Solar Cells: How To Transform More Solar Energy Into Electricity

Sagrario Domínguez-Fernández, a Spanish telecommunications engineer at CEMITEC, has managed to increase light absorption in silicon by means of nanostructures etched onto photovoltaic cells. This increases the efficiency obtained in these electronic devices which are made of this element and which transform solar energy into electricity.
solar cells

Over 30 percent of the sunlight that strikes a silicon is reflected, which means it cannot be used in the photoelectric conversion,” explained Sagrario Domínguez. “Because the nanostructures on the surface of a material have dimensions in the light wavelength range, they interfere with the surface in a particular way and allow the amount of reflected light to be modified.”

Sagrario Domínguez designed and optimised structures on a nanometric scaleto try and find one that would minimise the reflectance [ability of a surface to reflect light] of the silicon in the wavelength range in which solar cells function.” In their manufacturing process, she resorted to what is known as laser interference lithography which consists of applying laser radiation to a photo-sensitive material to create structures on a nanometric scale. Specifically, she used polished silicon wafers to which she gave the shape of cylindrical pillar and obtained a 77 percent reduction in the reflectance of this element.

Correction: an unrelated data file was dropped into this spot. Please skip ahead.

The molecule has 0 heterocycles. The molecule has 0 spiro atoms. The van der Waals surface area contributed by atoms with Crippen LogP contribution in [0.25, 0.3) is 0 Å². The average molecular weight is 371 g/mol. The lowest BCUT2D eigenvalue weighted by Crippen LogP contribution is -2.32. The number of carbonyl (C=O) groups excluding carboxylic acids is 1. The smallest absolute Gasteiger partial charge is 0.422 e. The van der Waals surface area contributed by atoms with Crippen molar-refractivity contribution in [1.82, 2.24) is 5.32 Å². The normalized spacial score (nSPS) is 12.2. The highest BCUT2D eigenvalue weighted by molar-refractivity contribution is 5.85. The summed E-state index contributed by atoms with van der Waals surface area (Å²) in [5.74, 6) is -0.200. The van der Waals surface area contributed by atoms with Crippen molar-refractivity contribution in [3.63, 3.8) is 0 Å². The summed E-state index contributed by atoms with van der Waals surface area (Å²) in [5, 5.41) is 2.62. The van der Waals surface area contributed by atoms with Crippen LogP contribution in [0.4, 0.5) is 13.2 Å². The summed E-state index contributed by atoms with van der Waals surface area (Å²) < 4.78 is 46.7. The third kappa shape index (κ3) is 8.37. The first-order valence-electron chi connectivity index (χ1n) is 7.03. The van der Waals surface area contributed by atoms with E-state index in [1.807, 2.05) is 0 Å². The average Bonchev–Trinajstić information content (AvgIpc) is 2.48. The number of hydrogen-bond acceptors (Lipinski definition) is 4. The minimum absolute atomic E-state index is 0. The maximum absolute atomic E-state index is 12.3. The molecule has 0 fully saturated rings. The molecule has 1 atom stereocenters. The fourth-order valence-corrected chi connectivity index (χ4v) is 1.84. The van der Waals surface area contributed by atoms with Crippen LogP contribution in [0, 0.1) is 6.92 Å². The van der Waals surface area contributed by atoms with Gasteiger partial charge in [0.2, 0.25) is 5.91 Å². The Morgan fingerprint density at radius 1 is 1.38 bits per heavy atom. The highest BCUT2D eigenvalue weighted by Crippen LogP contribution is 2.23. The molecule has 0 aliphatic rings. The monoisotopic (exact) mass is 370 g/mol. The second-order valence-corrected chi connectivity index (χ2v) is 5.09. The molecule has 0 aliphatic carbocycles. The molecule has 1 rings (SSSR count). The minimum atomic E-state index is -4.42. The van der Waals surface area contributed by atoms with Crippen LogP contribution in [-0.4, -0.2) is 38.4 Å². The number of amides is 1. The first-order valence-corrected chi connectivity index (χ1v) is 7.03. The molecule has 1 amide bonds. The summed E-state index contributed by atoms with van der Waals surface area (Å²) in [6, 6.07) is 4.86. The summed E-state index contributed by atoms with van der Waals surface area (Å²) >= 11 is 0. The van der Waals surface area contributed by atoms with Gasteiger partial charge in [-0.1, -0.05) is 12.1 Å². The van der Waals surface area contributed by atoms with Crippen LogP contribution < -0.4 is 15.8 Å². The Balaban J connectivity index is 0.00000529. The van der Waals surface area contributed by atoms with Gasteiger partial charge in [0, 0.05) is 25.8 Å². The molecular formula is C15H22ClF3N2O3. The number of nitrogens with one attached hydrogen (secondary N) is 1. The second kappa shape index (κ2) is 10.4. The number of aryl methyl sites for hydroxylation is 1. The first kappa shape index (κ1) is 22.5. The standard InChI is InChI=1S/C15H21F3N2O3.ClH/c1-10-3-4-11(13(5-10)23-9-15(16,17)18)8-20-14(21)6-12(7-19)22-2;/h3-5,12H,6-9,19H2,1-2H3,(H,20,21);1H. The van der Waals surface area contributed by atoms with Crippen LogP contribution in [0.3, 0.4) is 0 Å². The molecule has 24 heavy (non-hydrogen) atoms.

Sagrario Domínguez then went on to modify the manufacturing processes to produce the nanostructures on the silicon substrates used in commercial solar cells. “These substrates have dimensions and a surface roughness that makes them, ‘a priori’, unsuitable for processes,” pointed out the researcher. Having overcome the difficulties, she incorporated nanostructures onto following the standard processes of the photovoltaics industry. “According to the literature, this is the first time that it has been possible to manufacture periodic nanostructures; they are the ones that on the surface of a material are continuously repeated on substrates of this type, and therefore, the first standard solar cell with periodic nanostructures,” pointed out the new MIT PhD holder. The efficiency obtained is 15.56 percent, which is a very promising value when compared with others included in the literature.


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